RM: This package also features two tracks Poison (Numbing The Pain) and Bigger Than Both Of Us, can you tell me why those two songs weren’t included on the studio album but made it on this live release?
EM: We had too many songs. We had 15/16 songs I think when we recorded the Rise Up album and I felt strongly we can’t have an album with 15 or 16 songs, it was too much music to take in for a new album, even if it is good music it is too much to take in. So I wanted to pull out a couple of songs, one was Victorious which ended up a Japanese bonus track and the two on the live CD/DVD, but everyone chose different songs to take out. We had three ballads but you can’t have three ballads on a rock record, so one had to be taken out. We could not agree on which but we ended up like, we had to pull one of them, it was not that these songs were not good enough, because both of them could have easily fit on the album, some songs had to be pulled.
RM: Some time has passed since the release of both your studio records, W.E.T. and Rise Up, looking back on those albums are you still happy with the way they turned out?
EM: Absolutely. The first one was kind of a trial and error record and the second one we kind of focused on writing songs in the style of the songs that we kind of felt sounded most like W.E.T. They had our distinct sound. On the first album we had this more pink and fluffy stuff, the kind of softer rock and this more heavier sound with One Love, Brothers In Arms, Comes Down Like Rain and we wanted to focus more on those heavy songs because we felt we sounded more unique on those songs, that is kind of where we had our strength.
RM: What is your favourite part of the writing and recording process?
EM: I like every part of it, but I think it is song writing. It is hard work to write a whole album and I write a lot of albums, I write a lot of stuff for people, it is kind of pressure to write songs that are good because you want to write a great song every time, you know, you do not want to write a filler track. So when all the songs are finally written and you start doing the basic foundation of them, recording guitars, they start to sound like proper real songs I think that is the best part. When you are kind of in the middle process of recording the album, that is the best part.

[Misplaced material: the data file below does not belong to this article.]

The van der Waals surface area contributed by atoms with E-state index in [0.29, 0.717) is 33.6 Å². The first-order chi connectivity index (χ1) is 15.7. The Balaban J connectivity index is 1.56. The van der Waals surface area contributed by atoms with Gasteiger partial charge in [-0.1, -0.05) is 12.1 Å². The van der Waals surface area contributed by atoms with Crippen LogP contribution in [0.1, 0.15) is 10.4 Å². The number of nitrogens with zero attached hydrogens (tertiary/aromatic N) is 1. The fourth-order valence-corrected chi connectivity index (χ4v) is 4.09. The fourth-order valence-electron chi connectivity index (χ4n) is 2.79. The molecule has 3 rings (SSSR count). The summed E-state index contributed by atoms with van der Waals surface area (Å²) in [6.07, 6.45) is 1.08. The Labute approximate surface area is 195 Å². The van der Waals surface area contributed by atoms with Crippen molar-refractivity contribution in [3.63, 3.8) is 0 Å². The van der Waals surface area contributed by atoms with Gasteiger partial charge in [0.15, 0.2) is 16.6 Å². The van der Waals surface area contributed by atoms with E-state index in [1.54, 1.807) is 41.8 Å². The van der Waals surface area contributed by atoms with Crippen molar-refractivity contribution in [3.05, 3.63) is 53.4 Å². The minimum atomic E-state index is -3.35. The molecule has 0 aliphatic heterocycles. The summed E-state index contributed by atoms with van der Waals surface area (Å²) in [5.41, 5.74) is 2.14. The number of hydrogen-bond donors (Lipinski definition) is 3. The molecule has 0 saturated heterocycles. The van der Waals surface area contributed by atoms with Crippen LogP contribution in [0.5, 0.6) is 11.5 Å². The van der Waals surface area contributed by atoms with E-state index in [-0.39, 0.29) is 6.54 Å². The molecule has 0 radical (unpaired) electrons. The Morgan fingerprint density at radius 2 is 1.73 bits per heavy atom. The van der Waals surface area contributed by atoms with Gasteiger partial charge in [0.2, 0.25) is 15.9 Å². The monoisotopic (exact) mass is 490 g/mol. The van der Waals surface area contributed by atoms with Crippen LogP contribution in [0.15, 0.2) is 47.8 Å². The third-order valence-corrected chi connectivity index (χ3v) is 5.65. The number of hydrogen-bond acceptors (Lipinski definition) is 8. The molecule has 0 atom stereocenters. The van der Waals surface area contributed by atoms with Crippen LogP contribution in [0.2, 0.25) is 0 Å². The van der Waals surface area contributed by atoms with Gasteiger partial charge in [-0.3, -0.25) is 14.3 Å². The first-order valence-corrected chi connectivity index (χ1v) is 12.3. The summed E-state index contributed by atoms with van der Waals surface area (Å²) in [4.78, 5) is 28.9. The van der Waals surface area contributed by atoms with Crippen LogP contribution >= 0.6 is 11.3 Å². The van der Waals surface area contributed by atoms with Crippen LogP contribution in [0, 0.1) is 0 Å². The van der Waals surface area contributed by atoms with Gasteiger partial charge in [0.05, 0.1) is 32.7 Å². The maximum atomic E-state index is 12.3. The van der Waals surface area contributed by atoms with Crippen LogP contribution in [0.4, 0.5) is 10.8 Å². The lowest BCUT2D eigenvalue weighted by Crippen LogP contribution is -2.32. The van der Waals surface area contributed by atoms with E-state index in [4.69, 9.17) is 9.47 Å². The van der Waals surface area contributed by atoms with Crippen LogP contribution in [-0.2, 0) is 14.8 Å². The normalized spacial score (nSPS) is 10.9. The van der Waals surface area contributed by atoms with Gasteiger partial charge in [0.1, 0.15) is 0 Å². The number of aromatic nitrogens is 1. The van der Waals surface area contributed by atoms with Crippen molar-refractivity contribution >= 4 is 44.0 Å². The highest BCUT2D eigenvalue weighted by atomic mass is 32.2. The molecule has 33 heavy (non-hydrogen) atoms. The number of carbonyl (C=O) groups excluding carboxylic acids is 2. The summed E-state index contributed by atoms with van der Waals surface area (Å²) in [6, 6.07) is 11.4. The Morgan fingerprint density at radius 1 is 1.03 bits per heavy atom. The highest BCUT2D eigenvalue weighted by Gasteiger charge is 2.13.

RM: Can you tell me where you are in terms of Eclipse? The last studio record was Bleed & Scream back in 2012, when do you think you might start work on a new studio record?
EM: We have already started working on a new one and we have started writing for it. I have been working with a Norwegian artist at the moment, I have been writing his whole studio album and producing it, so as soon as I am finished with that I am going to move over 100% focus to Eclipse. For a new album we have a release date for February next year (2015). In a year we will have a new Eclipse album out in stores.
RM: Do you have any thoughts on the state of the music industry at the moment?
EM: It is a tough industry to be in at the moment. The tough part is getting people to pay for music and I think the situation has to change somehow. We have Spotify, a Swedish company that started the whole thing out, it made it so easy for people to listen to music so they do not have to download it at least anymore, they can stream it legally, but still it pays so bad it is almost like legal stealing. As a song writer you get almost nothing if fans listen to the album on Spotify, it almost pays close to zero in what you get paid for. So it is hard to put a lot of time on albums because the record labels they do not make as much money so they cannot pay that much money for production, it is a hard situation to get paid for it. But it has never been better for fans because they are able to listen to music anywhere, anytime, as a music fan it is a great situation to be in. But as a musician, producer, it is not as great [laughs].
RM: Is there any advice you can give to up and coming musicians looking to make a career out of music?
EM: Write good songs. I think good songs is the key to anything. You can be the best guitar player but the only thing that matters is good songs. Everyone knows the reason you listen to a band is because they have good songs, if they are a great guitarist you cannot listen to a whole album because of the guitar solo, it is going to be 30 seconds long, good songs is the key to having success in the music business. I think that is the advice and if you have good songs people will listen.
RM: Once again, congratulations on the release of the W.E.T. One Live – In Stockholm CD/DVD. On behalf of everyone here at Full Throttle Rock I’d like to wish you and the band many years of continued success.
EM: Thank you.
For more information about W.E.T. go to the Facebook page at www.facebook.com/wet.
W.E.T. – One Live In Stockholm is available on Frontiers Records